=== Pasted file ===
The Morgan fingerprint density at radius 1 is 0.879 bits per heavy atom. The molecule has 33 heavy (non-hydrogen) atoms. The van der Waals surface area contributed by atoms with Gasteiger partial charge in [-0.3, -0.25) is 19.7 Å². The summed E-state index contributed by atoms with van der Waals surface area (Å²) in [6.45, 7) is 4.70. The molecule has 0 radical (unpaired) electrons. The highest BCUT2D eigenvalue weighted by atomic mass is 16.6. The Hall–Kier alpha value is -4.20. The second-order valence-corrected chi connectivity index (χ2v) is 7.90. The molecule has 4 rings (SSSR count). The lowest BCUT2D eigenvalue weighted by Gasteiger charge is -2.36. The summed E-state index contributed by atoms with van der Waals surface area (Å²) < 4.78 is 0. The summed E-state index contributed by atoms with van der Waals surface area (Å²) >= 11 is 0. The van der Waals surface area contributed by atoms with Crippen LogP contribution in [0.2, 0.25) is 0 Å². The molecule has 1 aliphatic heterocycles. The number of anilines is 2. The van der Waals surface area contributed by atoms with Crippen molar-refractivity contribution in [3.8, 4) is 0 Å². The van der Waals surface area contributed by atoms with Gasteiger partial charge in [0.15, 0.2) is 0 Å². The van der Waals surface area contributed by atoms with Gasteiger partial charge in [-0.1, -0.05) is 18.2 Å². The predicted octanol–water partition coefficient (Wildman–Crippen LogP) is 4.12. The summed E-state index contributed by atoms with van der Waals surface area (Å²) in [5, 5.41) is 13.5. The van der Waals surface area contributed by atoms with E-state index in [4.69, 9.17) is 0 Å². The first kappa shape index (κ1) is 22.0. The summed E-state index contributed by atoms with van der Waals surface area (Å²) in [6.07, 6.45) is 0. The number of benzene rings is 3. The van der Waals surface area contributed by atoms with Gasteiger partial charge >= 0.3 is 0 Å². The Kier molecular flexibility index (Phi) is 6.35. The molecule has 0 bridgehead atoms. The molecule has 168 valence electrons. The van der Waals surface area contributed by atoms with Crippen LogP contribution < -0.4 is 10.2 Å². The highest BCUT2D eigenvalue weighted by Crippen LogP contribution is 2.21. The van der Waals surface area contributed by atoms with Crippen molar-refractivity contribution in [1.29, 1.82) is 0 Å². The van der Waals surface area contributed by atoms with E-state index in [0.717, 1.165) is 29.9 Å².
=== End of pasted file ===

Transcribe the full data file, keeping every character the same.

The Morgan fingerprint density at radius 1 is 0.879 bits per heavy atom. The molecule has 33 heavy (non-hydrogen) atoms. The van der Waals surface area contributed by atoms with Gasteiger partial charge in [-0.3, -0.25) is 19.7 Å². The summed E-state index contributed by atoms with van der Waals surface area (Å²) in [6.45, 7) is 4.70. The molecule has 0 radical (unpaired) electrons. The highest BCUT2D eigenvalue weighted by atomic mass is 16.6. The Hall–Kier alpha value is -4.20. The second-order valence-corrected chi connectivity index (χ2v) is 7.90. The molecule has 4 rings (SSSR count). The lowest BCUT2D eigenvalue weighted by Gasteiger charge is -2.36. The summed E-state index contributed by atoms with van der Waals surface area (Å²) < 4.78 is 0. The summed E-state index contributed by atoms with van der Waals surface area (Å²) >= 11 is 0. The van der Waals surface area contributed by atoms with Crippen LogP contribution in [0.2, 0.25) is 0 Å². The molecule has 1 aliphatic heterocycles. The number of anilines is 2. The van der Waals surface area contributed by atoms with Crippen molar-refractivity contribution in [3.8, 4) is 0 Å². The van der Waals surface area contributed by atoms with Gasteiger partial charge in [0.15, 0.2) is 0 Å². The van der Waals surface area contributed by atoms with Gasteiger partial charge in [-0.1, -0.05) is 18.2 Å². The predicted octanol–water partition coefficient (Wildman–Crippen LogP) is 4.12. The summed E-state index contributed by atoms with van der Waals surface area (Å²) in [5, 5.41) is 13.5. The van der Waals surface area contributed by atoms with E-state index in [4.69, 9.17) is 0 Å². The first kappa shape index (κ1) is 22.0. The summed E-state index contributed by atoms with van der Waals surface area (Å²) in [6.07, 6.45) is 0. The number of benzene rings is 3. The van der Waals surface area contributed by atoms with Gasteiger partial charge >= 0.3 is 0 Å². The Kier molecular flexibility index (Phi) is 6.35. The molecule has 0 bridgehead atoms. The molecule has 168 valence electrons. The van der Waals surface area contributed by atoms with Crippen LogP contribution < -0.4 is 10.2 Å². The highest BCUT2D eigenvalue weighted by Crippen LogP contribution is 2.21. The van der Waals surface area contributed by atoms with Crippen molar-refractivity contribution in [1.29, 1.82) is 0 Å². The van der Waals surface area contributed by atoms with E-state index in [0.717, 1.165) is 29.9 Å².